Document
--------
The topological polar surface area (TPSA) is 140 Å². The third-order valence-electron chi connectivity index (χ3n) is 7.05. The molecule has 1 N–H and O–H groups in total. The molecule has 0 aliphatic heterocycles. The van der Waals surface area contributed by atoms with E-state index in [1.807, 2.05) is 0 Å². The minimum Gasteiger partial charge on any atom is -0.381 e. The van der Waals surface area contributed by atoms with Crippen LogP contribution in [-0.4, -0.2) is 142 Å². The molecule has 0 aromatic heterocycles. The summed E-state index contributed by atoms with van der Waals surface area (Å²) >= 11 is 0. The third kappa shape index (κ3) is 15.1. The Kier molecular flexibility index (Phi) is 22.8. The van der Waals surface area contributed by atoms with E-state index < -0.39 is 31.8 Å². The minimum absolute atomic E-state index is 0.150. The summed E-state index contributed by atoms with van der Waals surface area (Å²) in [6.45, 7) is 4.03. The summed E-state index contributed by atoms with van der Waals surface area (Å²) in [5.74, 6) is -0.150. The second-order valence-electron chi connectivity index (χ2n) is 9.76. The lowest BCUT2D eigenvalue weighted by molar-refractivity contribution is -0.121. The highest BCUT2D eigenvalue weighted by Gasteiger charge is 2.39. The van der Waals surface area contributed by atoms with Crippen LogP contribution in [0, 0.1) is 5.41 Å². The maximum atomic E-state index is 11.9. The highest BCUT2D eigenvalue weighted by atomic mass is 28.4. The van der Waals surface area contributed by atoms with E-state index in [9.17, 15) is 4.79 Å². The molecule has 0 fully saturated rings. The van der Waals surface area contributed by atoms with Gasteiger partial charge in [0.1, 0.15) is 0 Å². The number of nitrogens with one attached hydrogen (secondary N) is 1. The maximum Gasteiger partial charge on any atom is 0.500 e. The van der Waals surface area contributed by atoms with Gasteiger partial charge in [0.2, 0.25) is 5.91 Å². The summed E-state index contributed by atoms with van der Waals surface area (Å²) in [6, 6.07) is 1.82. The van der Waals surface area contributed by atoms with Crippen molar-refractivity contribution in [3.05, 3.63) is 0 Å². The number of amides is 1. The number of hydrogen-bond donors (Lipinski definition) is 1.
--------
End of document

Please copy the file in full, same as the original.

The topological polar surface area (TPSA) is 140 Å². The third-order valence-electron chi connectivity index (χ3n) is 7.05. The molecule has 1 N–H and O–H groups in total. The molecule has 0 aliphatic heterocycles. The van der Waals surface area contributed by atoms with E-state index in [1.807, 2.05) is 0 Å². The minimum Gasteiger partial charge on any atom is -0.381 e. The van der Waals surface area contributed by atoms with Crippen LogP contribution in [-0.4, -0.2) is 142 Å². The molecule has 0 aromatic heterocycles. The summed E-state index contributed by atoms with van der Waals surface area (Å²) >= 11 is 0. The third kappa shape index (κ3) is 15.1. The Kier molecular flexibility index (Phi) is 22.8. The van der Waals surface area contributed by atoms with E-state index < -0.39 is 31.8 Å². The minimum absolute atomic E-state index is 0.150. The summed E-state index contributed by atoms with van der Waals surface area (Å²) in [6.45, 7) is 4.03. The summed E-state index contributed by atoms with van der Waals surface area (Å²) in [5.74, 6) is -0.150. The second-order valence-electron chi connectivity index (χ2n) is 9.76. The lowest BCUT2D eigenvalue weighted by molar-refractivity contribution is -0.121. The highest BCUT2D eigenvalue weighted by Gasteiger charge is 2.39. The van der Waals surface area contributed by atoms with Crippen LogP contribution in [0, 0.1) is 5.41 Å². The maximum atomic E-state index is 11.9. The highest BCUT2D eigenvalue weighted by atomic mass is 28.4. The van der Waals surface area contributed by atoms with E-state index in [9.17, 15) is 4.79 Å². The molecule has 0 fully saturated rings. The van der Waals surface area contributed by atoms with Gasteiger partial charge in [0.1, 0.15) is 0 Å². The number of nitrogens with one attached hydrogen (secondary N) is 1. The maximum Gasteiger partial charge on any atom is 0.500 e. The van der Waals surface area contributed by atoms with Gasteiger partial charge in [0.2, 0.25) is 5.91 Å². The summed E-state index contributed by atoms with van der Waals surface area (Å²) in [6, 6.07) is 1.82. The van der Waals surface area contributed by atoms with Crippen molar-refractivity contribution in [3.05, 3.63) is 0 Å². The number of amides is 1. The number of hydrogen-bond donors (Lipinski definition) is 1.